|Galant, Ashley -|
|Koester, Robert -|
|Hicks, Leslie -|
|Jez, Joseph -|
Submitted to: New Phytologist
Publication Type: Peer Reviewed Journal
Publication Acceptance Date: January 5, 2012
Publication Date: April 1, 2012
Citation: Galant, A., Koester, R.P., Ainsworth, E.A., Hicks, L.M., Jez, J.M. 2012. From climate change to molecular response: redox proteomics of ozone-induced responses in soybean. New Phytologist. 194(1):220-229. Interpretive Summary: Soybean protein content and oxidation state were analzyed in leaf and root tissues of soybean exposed to ozone in a field setting. Ozone is a damaging reactive oxygen species that causes yield losses in sensitive crops. This study used a biochemical approach to examine which specific proteins were altered by growth at elevated ozone, and whether they were oxidized. Thirty-five proteins increased up to 5-fold in abundance with exposure to elevated ozone, 22 proteins showed up to 5-fold higher oxidation, and 22 proteins increased in both abundance and oxidation state. Proteins in pathways of carbon metabolism, photosynthesis, amino acid synthesis and antioxidant defense were altered. The study illustrates that the biochemical changes to long-term ozone fumigation are broad and affect many aspects of plant metabolism.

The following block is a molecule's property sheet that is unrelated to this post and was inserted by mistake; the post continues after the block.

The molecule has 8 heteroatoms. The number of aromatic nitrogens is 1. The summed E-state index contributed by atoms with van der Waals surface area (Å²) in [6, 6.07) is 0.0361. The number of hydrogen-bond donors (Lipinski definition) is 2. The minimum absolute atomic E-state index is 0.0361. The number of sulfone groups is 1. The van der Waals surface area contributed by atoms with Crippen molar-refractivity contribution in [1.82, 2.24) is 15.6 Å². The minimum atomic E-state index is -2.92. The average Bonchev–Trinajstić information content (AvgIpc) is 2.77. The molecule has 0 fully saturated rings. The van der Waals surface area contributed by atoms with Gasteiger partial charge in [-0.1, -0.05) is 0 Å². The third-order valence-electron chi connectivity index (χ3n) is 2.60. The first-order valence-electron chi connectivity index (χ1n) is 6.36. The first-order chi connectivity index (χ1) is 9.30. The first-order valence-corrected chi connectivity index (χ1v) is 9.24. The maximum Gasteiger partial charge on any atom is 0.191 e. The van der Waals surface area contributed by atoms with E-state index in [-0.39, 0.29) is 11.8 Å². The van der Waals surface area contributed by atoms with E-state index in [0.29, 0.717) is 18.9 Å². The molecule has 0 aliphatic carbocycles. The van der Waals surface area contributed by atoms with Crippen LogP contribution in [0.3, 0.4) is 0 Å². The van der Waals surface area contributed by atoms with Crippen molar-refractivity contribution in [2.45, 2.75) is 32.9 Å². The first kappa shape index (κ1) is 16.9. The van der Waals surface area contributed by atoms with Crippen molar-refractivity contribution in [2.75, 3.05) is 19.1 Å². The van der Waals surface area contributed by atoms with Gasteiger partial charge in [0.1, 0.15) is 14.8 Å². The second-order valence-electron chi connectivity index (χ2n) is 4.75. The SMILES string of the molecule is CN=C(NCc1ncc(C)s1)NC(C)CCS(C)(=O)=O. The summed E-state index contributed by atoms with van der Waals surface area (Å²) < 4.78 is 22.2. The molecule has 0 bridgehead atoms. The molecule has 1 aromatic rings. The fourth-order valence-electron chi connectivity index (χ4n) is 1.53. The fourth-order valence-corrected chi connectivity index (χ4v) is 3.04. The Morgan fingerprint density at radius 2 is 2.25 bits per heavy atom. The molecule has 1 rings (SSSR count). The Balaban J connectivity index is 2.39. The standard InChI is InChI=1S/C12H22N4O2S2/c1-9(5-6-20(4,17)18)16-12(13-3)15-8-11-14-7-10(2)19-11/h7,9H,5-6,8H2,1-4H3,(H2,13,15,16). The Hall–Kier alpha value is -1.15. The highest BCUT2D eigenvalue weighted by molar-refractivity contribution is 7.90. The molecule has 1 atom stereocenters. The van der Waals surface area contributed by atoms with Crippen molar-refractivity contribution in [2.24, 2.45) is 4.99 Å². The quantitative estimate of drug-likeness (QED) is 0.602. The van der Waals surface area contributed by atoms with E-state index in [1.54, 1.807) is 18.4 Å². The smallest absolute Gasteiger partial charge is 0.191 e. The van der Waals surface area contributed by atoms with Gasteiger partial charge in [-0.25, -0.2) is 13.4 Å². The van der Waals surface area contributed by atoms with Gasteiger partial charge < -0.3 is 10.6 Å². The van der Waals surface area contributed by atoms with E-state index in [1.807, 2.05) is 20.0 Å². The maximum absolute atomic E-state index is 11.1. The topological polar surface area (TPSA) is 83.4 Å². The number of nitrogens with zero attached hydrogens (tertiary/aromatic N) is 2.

Technical Abstract: Ozone (O3) causes significant agricultural losses with soybean being highly sensitive to this oxidant. Here we assess the effect of elevated seasonal O3 exposure on the total and redox proteomes of soybean. To understand the molecular responses to O3 exposure, soybean grown at the Soybean Free Air Concentration Enrichment facility under ambient (37 ppb), moderate (58 ppb), and high (116 ppb) O3 concentrations was examined by redox-sensitive thiol labeling, mass spectrometry, and targeted enzyme assays. Proteomic analysis of soybean leaf tissue exposed to high O3 concentrations reveals widespread changes. In the high O3 leaf, 35 proteins increased up to 5-fold in abundance, 22 proteins showed up to 5-fold higher oxidation, and 22 proteins increased in both abundance and oxidation. These changes occurred in carbon metabolism, photosynthesis, amino acid synthesis, flavonoid and isoprenoid biosynthesis, signaling & homeostasis, and antioxidant pathways. This study shows that seasonal O3 exposure in soybean alters the abundance and/or oxidation state of multiple proteins across metabolism and provides a snapshot of biochemical acclimation to long-term O3 stress. Understanding how O3 affects redox-sensitive pathways may aid in the development of crops better adapted to this climate change.